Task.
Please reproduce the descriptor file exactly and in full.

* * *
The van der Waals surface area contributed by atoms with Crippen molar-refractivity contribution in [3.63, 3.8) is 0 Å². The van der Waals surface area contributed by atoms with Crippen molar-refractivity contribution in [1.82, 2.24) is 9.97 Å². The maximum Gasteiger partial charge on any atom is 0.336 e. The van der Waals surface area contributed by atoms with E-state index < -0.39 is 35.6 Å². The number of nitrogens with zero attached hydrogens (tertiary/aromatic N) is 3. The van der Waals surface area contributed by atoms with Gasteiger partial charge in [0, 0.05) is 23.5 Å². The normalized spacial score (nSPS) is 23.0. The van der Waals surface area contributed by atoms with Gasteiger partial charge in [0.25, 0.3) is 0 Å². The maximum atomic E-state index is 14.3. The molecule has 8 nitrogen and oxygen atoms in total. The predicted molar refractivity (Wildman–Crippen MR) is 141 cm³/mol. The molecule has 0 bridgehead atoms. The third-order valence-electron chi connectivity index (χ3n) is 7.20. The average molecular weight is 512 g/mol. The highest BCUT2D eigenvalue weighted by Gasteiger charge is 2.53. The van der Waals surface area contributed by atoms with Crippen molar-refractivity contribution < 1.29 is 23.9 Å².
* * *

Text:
The van der Waals surface area contributed by atoms with Crippen molar-refractivity contribution in [3.63, 3.8) is 0 Å². The van der Waals surface area contributed by atoms with Crippen molar-refractivity contribution in [1.82, 2.24) is 9.97 Å². The maximum Gasteiger partial charge on any atom is 0.336 e. The van der Waals surface area contributed by atoms with E-state index < -0.39 is 35.6 Å². The number of nitrogens with zero attached hydrogens (tertiary/aromatic N) is 3. The van der Waals surface area contributed by atoms with Gasteiger partial charge in [0, 0.05) is 23.5 Å². The normalized spacial score (nSPS) is 23.0. The van der Waals surface area contributed by atoms with Gasteiger partial charge in [0.25, 0.3) is 0 Å². The maximum atomic E-state index is 14.3. The molecule has 8 nitrogen and oxygen atoms in total. The predicted molar refractivity (Wildman–Crippen MR) is 141 cm³/mol. The molecule has 0 bridgehead atoms. The third-order valence-electron chi connectivity index (χ3n) is 7.20. The average molecular weight is 512 g/mol. The highest BCUT2D eigenvalue weighted by Gasteiger charge is 2.53. The van der Waals surface area contributed by atoms with Crippen molar-refractivity contribution < 1.29 is 23.9 Å².